When my feline companion developed cancer, quality of life became more important than quantity of days.
Life has an odd way of reinforcing its lessons.
Due to my own lung cancer journey, I've learned a lot about the uncertainties of cancer diagnostic procedures and treatment. I've learned that cancer is sneaky; sometimes it doesn't announce itself until it is in advanced stages, doesn't behave as expected, doesn't present a clear diagnosis with a "best" treatment option. And I've learned the value of making treatment choices that allow the patient to do what matters most to them, rather than prolonging life at any cost. For many patients, qualify of life is more important than quantity of days.
Recently, life gave me the opportunity to apply my hard-won wisdom to my beloved 14-year-old cat, General Nuisance.
General is a fluffy, snuggly ball of love. He has been MY cat since the moment we adopted him. Rescued as a feral kitten, he gradually overcame his extreme skittishness and allowed my husband and son to give him attention, but I'm always his first choice among humans. Though he is a favorite with the techs and doctors at the vet (the focus of doting attention), he always cowers when he's there, and never really adapts to his posh kitty condo when he boards with them. His greatest joy is to be with me, and he expresses it with a resonant purr that can be heard across a room.
General also has long-term gut and anxiety issues. Last week, the gut symptoms took a turn for the worse. His anti-nausea medication was losing its effectiveness, and he was clearly feeling unwell despite his inborn feline tendency to hide his infirmities. I took him to the vet for X-rays and an ultrasound.
The X-rays revealed a walnut-size tumor in one lung, as well as a large abdominal mass which was not visible on X-rays five months ago. The ultrasound showed the gut mass was a combination of a thickening in his gut wall (characteristic of inflammatory bowel disease, or IBD) and enlarged lymph nodes in several places. Since lung tumors in kitties tend to be metastases from elsewhere, and the lymph nodes were enlarged, General likely has metastatic lymphoma, or some other kind of metastatic cancer, as well as IBD and his long-known progressive kidney failure.
I cried a lot as I waited in the small exam room for his test results.
I was responsible for making the best possible decision for General. Fortunately, the lung tumor is not yet impeding his breathing, but given that metastatic cancer is not curable in humans, I asked what we could do for General if he did have cancer. The vet said that because General's enlarged lymph nodes are widespread, surgery would probably not be an option. Chemo would be a possibility, but is not often effective in his suspected type of cancer (lymphoma) and might be hard on his already failing kidneys. I asked if chemo for metastatic cancer is as difficult for cats as it is for humans. The vet said it would be rough. He explained that typical cat life expectancy for metastatic cancer might be six months with chemo, but giving an accurate prognosis for a cat was difficult and complicated by General's gut and kidney issues. My kitty might have less than two months, or as much as two years. I would need to consult a veterinary oncologist for more specific information.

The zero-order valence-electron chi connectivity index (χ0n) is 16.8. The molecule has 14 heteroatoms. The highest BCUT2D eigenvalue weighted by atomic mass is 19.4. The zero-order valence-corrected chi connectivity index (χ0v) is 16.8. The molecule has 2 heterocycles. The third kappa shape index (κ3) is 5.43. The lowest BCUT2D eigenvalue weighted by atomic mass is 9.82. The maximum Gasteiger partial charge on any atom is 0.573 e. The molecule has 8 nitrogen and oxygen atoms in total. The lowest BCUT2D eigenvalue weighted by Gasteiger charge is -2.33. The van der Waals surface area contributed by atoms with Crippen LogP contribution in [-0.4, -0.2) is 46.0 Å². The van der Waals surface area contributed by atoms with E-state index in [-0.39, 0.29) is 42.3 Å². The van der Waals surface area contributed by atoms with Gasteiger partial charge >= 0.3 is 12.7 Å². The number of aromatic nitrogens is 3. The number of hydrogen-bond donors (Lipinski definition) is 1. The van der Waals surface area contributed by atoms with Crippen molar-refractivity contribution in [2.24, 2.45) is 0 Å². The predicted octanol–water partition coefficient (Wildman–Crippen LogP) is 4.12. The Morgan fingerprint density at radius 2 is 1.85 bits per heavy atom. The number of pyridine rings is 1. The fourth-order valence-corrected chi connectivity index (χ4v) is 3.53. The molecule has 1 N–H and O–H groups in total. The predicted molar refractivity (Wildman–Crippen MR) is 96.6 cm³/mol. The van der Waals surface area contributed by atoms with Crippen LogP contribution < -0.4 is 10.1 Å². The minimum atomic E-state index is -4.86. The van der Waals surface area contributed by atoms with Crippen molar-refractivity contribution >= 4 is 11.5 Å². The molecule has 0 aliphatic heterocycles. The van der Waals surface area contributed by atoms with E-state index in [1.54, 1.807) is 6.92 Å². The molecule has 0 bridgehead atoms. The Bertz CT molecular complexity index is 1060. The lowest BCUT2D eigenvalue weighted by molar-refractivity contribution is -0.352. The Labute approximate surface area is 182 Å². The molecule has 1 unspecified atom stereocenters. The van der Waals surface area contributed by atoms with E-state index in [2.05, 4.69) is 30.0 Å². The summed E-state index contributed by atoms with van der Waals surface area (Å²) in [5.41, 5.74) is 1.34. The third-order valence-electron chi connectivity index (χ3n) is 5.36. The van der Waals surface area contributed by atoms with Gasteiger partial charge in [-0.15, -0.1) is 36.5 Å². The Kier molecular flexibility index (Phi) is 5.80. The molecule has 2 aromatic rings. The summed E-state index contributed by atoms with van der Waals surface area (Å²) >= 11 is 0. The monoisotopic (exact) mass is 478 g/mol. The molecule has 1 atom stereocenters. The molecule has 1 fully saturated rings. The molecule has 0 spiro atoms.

I asked how we could confirm that he had cancer. Similar to humans, the only ways to get a definitive cancer diagnosis on a cat is to get a biopsy sample of a tumor using a fine needle pushed in from outside the body, or surgery. The fine needle biopsy would be uncomfortable at best, and might or might not obtain tumor tissue from the tiny lymph nodes (as I know from the failure of one of my own biopsies). Surgery would weaken him more and be painful.
I thought of the fear that this anxious kitty would experience during weekly vet visits for intravenous chemo. I thought of my own physical discomfort during chemo, and how my kitty would not understand why he was feeling so lousy. I thought of his age (he's an old guy in cat years), and IBD, and the impact of chemo on his kidney disease. Then I thought of General's joy at being home with his humans.
I decided then that I was not going to make General take chemo. For this nervous kitty, in his current state of health, chemo would not provide his best quality of life for however many months he has left. In light of this choice, I chose not to subject General to the discomfort of a biopsy. While I would like to know his diagnosis with certainty, the results of the biopsy (whether definitive or unrevealing) would not make a difference in his treatment.
After further discussion, General's care team decided to tweak his medications and add a steroid to treat his IBD. The steroid should reduce inflammation, ease any breathing issues and boost his energy; if it's going to help, we'll know in the next five to seven days. I will keep an eye on his symptoms, and the vet will take a look at him again in a week (or sooner, if needed).
Though our fur babies bring much light and joy into our lives, they are with us for only a short while. We are responsible for their well-being while they are in our care. No matter what we do, all pets eventually die. I'm already grieving General's impending loss, yet I need to stay in the moment. For as long as possible, I aim to shower my fluffy, devoted orange boy with love and attention in his most familiar and comfortable setting, so that he might feel the greatest possible joy in whatever time he has left.
When I can no longer keep him comfortable, I'll let him go. I hope we'll meet again at the Rainbow Bridge.
If my metastatic cancer progresses to the point that I am unable to make choices for myself, I trust my family will give quality of life first priority for me.